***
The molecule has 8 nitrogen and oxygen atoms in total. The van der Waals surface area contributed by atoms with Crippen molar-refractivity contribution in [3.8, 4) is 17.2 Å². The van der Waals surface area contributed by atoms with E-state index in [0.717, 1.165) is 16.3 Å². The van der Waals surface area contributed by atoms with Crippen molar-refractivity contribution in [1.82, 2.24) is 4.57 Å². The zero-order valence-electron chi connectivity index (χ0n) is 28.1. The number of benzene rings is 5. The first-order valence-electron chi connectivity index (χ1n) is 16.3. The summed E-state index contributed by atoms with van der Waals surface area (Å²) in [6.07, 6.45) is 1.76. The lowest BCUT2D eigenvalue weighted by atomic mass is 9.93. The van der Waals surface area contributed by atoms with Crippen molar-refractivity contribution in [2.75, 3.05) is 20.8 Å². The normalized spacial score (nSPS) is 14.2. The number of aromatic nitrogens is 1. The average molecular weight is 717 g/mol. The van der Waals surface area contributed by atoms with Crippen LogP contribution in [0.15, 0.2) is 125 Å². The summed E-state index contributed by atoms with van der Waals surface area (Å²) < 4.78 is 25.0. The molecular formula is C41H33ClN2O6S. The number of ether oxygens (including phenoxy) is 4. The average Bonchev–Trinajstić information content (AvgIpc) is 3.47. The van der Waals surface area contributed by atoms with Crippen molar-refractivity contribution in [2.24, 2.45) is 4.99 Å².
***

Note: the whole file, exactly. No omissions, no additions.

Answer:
The molecule has 8 nitrogen and oxygen atoms in total. The van der Waals surface area contributed by atoms with Crippen molar-refractivity contribution in [3.8, 4) is 17.2 Å². The van der Waals surface area contributed by atoms with E-state index in [0.717, 1.165) is 16.3 Å². The van der Waals surface area contributed by atoms with Crippen molar-refractivity contribution in [1.82, 2.24) is 4.57 Å². The zero-order valence-electron chi connectivity index (χ0n) is 28.1. The number of benzene rings is 5. The first-order valence-electron chi connectivity index (χ1n) is 16.3. The summed E-state index contributed by atoms with van der Waals surface area (Å²) in [6.07, 6.45) is 1.76. The lowest BCUT2D eigenvalue weighted by atomic mass is 9.93. The van der Waals surface area contributed by atoms with Crippen molar-refractivity contribution in [2.75, 3.05) is 20.8 Å². The normalized spacial score (nSPS) is 14.2. The number of aromatic nitrogens is 1. The average molecular weight is 717 g/mol. The van der Waals surface area contributed by atoms with Crippen LogP contribution in [0.15, 0.2) is 125 Å². The summed E-state index contributed by atoms with van der Waals surface area (Å²) < 4.78 is 25.0. The molecular formula is C41H33ClN2O6S. The number of ether oxygens (including phenoxy) is 4. The average Bonchev–Trinajstić information content (AvgIpc) is 3.47. The van der Waals surface area contributed by atoms with Crippen molar-refractivity contribution in [2.24, 2.45) is 4.99 Å².